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Canonical: Nye, Warwick, Smith June 18, 2008

Posted by Will Thomas in Canon Building.
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Today’s canonical entries in the history of 19th century physics:
1. Mary Jo Nye, Before Big Science: The Pursuit of Modern Chemistry and Physics, 1800-1940 (1996)
2. Andrew Warwick, Masters of Theory: Cambridge and the Rise of Mathematical Physics (2003)
3. Crosbie Smith, The Science of Energy: A Cultural History of Energy Physics in Victorian Britain (1998)

Every good field needs an “orientation” text, and, in my experience, for this corner of history, Nye is it. Read chapters 1, 3, and 4 before Warwick and Smith, if you’re not familiar with the territory. Taking some advanced electricity and magnetism helps, too, to get a little “Fingerspitzengefuehl” in how physicists came to use mathematics in this period.

Warwick and Smith basically cover what has to be the most important shift in the history of physics in the 19th century, which is the importation of 18th century analytical techniques use in what was called “rational mechanics” primarily to study orbits (but also ordinary mechanics and hydrodynamics), as the route to the creation of valid theories. The primary entry point for analysis into non-mechanical physics is the science of energy, which established the fields of thermodynamics and electricity and magnetism. These two books, read in this order, will pretty much tell you everything you need to know about this shift, at least in Britain (German physics will be coming up).

Warwick is in my top 3 favorite history of science books of all-time, and is an excellent account of the cultural and intellectual shifts necessary to make physics into the heavily mathematical science that it has since become. Very few authors ever discuss the uses of mathematics, let alone the experience of using them. Warwick does both in a way that illustrates the watershed shift in what it meant to be a physicist, and what it meant to offer a physical theory, that took place in this period.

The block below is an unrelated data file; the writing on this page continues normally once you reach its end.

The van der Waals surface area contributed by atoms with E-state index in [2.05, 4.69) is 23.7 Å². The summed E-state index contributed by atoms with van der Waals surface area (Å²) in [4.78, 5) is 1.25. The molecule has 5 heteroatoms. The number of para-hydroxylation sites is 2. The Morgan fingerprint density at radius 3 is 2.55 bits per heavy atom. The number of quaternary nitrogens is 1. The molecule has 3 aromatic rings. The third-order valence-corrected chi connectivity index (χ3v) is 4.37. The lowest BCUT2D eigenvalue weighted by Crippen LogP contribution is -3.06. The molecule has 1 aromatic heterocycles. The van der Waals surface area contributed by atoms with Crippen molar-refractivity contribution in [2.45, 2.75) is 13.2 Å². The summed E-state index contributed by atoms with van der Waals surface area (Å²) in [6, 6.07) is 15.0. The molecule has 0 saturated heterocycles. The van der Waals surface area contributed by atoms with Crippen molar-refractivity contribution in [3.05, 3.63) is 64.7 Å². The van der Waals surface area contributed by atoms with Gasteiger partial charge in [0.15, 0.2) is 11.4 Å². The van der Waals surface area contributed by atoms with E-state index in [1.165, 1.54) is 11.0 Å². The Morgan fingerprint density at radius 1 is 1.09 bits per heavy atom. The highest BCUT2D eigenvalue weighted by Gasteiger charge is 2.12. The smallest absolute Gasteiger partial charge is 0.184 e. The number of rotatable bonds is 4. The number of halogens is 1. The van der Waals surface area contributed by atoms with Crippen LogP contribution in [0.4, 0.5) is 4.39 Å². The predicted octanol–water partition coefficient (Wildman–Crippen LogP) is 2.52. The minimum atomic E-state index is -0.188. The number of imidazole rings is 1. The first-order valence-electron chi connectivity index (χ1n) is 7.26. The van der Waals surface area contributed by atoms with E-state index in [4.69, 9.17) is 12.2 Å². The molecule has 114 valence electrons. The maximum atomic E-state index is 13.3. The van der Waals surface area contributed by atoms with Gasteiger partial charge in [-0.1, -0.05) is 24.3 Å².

Smith (which I’ve actually never read before now) discusses the “program” that provided the entry point for this new kind of physics, the “North British” idea of energy, which drew on Continental engineering theory and the experimentation of James Joule, recruited little-known work by Mayer and Helmholtz on conservation of “Kraft”, systematized it in the fairly new Cambridge mathematical tradition, jibed it with geological theories about the history of the earth and the sun and attendant religious sensibilities, thereby creating an intellectual and social program (we should talk about this word “program” in the future; I find it very useful, but exploring its connotations would be worthwhile) that was capable of cementing a new scientific tradition.

Both works incorporate recent concern for social context in enlightening and highly specific ways. Both are extremely informative narrative accounts of topics of immense importance. Both concentrate largely on Britain, so we’ll need to supplement them with works addressing what was taking place on the Continent (I really would like to find a good source on 19c. French physics–any suggestions?). Still, these books beautifully illustrate what one could argue to be the most important change in physics over the course of the century, and if you had to choose just two books to read on the history of physics in this period, I think you could make a case that these would be the two to read. We’ll look at some good supplements in future posts.

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1. OSU Special Collections - July 1, 2008

Greetings from the PaulingBlog!

Mary Jo Nye is a member of the Oregon State University faculty. Terra Magazine, an OSU publication, recently posted an online article and a video tour regarding the OSU Special Collections, which deals primarily with the history of science in the 20th Century. Mary Jo Nye is one of the interviewees. You can find the article at: http://oregonstate.edu/terra/2008summer/features/pauling.php?page=1

The OSU Special Collections is home to the Linus and Ava Helen Pauling papers. To make the public better aware of our collection, we have developed The PaulingBlog, which is updated twice weekly with various information on the collection. We are currently developing a blogroll and would be pleased to host your link if you would be willing to do the same for us.

Please visit us at http://paulingblog.wordpress.com/

Thanks.

– OSU Special Collections Staff

2. Will Thomas - July 5, 2008

Thanks PaulingBlog!

We’re very interested in this sort of thing at the AIP, since at the Niels Bohr Library and Archives we also have a lot of resources we want to make better known, and are always looking for ways to improve our online presence.


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